Hey, did you know my mom is a bestseller in Russia? Well, the English translation of her latest book has just come out and she will be doing talks both at Cleveland Public Library (Monday, October 2nd at 6pm) and at my favorite bookstore in the world, Loganberry Books (Tuesday, Oct 3rd at 7pm)
Given the current climate and divide between the US and Russia, these talks are very now if you are interested in poetry, literature, and how to cope when a government censors and attacks its artists. Read more below! There’s also a video and podcast link….
Monday, October 2nd from 6pm to 8pm at Cleveland Public Library, 525 Superior, Main Library in the Louis Stokes Wing 2nd Floor. Cleveland, Ohio. Q&A and refreshments to follow.
Censorship, anti-intellectualism, and totalitarian despair. How are creatives to resist, and survive?
Author and publisher Ellendea Proffer Teasley is in Cleveland to talk about her memoir Brodsky Among Us, recently released in English, but already a runaway bestseller in Russia, where it was translated as soon as it was finished, an indicator of Joseph Brodsky’s status in his native country. Proffer Teasley’s portrait of this brilliant poet is something very different from the hagiographic portraits that had come before, and was immediately acclaimed as the most believable description of this complex genius.
Nobel laureate Joseph Brodsky, exiled from the Soviet Union in 1972, was a notorious poet and protégé of Anna Akhmatova. KGB arrests, a courtroom trial, and sentence of hard labor exile near the Arctic Circle only added to this notoriety. However, when he landed in the United States — thanks to a young Midwestern couple from Ann Arbor, Michigan — he truly began his path to international fame, eventually winning the Nobel Prize for poetry.
It was the late 1960s in the Soviet Union that Ellendea Proffer Teasley met Brodsky after she and her husband Carl Proffer found themselves admitted into the small and exclusive circle of legendary writers, poets, and artists that included Nadezhda Mandelstam, Elena S. Bulgakova, Lily Brik, and Vladimir Nabokov.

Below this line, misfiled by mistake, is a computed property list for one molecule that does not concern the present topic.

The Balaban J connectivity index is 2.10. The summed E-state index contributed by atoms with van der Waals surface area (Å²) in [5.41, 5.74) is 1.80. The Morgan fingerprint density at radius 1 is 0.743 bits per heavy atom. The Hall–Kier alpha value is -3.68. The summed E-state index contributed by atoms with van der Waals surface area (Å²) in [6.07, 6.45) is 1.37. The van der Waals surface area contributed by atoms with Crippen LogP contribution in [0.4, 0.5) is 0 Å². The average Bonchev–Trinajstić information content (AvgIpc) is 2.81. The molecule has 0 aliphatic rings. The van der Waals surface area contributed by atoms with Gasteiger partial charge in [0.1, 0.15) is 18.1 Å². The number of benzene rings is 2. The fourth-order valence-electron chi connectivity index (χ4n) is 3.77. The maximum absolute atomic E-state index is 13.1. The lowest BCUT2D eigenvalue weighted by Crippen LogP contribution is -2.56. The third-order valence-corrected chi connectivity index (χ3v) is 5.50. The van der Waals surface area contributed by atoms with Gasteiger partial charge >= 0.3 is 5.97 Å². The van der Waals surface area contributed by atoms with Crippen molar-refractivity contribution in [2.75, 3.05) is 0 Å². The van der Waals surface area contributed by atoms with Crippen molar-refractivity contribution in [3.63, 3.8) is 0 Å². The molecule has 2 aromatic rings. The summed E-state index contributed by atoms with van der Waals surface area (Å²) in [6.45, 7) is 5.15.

Witnessing the censorship of creatives, in what Proffer Teasley later coined an, “eleven time zone prison” the Proffers began the legendary publishing house Ardis Publishers in 1971, the only one in the world devoted exclusively to Russian literature in both English and Russian, a remarkable feat given that they themselves were not Russian. Ardis published the first English translations of books by major Russian writers such as Marina Tsvetaeva, Osip Mandelstam, Mikhail Bulgakov, Anna Akhmatova, and many others, including young Soviet writers. Ardis became known to Russian readers for its determination to publish the “lost library” of the Russian twentieth century, books that were erased from history by the Soviets and physically destroyed. Most important of the forbidden authors was Vladimir Nabokov, whose novel Lolita was banned in the Soviet Union. The Ardis editions somehow got smuggled into the Soviet Union to the readers who were desperate for them.
The Proffers brought Brodsky to America after his exile, and miraculously secured him as a poet-in-residence at the University of Michigan. From there his rise to fame in the United States was meteoric; receiving a MacArthur Fellowship, appointed the United States Poet Laureate in 1991, teaching at the best American universities, and becoming the toast of New York.
Since his death 1996, Brodsky has been greatly deified in the form of museums, statues, film biopics, and even referenced on HBO shows like “The Young Pope”. Brodsky Among Us attempts to shed light on a man, not the legend: it is a frank picture of a willful and creative mind.
Brodsky Among Us is a deeply felt memoir of a life lived between two cultures and friendships with Vladimir Nabokov, Vasily Aksyonov, Vladimir Voinovich and many other writers, and it has resonated with all those who are interested in not only poetry, but also the Cold War itself and the myriad ways these cultures found to connect despite official prohibition of contacts.
Ellendea Proffer Teasley a writer, translator, and co-founded Ardis Publishers in 1971. She is known for Mikhail Bulgakov: Life & Work (1984); translations of Bulgakov’s plays and prose; numerous articles and introductions, most prominently the Notes and Afterword to the Burgin-O’Connor translation of Bulgakov’s The Master and Margarita. She edited a series of well-received photo-biographies, including those devoted to Nabokov, Tsvetaeva and Bulgakov. She was on the first judges’ panel for the Booker Russian Novel Prize, and in 1989 received a MacArthur Fellowship. She lives and works in Dana Point, California.
Reconsidering Russia podcast
“Her Brodsky is brilliant, reckless, and deeply human… an engaging, compulsively readable text that is bodacious, graceful, seamless.” — The Book Haven, Stanford University
“If this book did not exist, it would be necessary to invent it. But the problem is that very few people would be able to invent it—that is, to write it this way: without teary-eyed delight or spiteful score-settling, without petty fights with either the dead or the living, and at the same time with a full understanding of the caliber and distinctiveness of its “hero.”
— Anna Narinskaia, Kommersant Daily
“Proffer Teasley’s Brodsky is both darker and brighter than the one we thought we knew, and he is the stronger for it, as a poet and a person…Brodsky Among Us appears to have been written in a single exhalation of memory; it is frank, personal, loving, and addictive: a minor masterpiece of memoir, and an important world-historical record.”
— Cynthia Haven, The Nation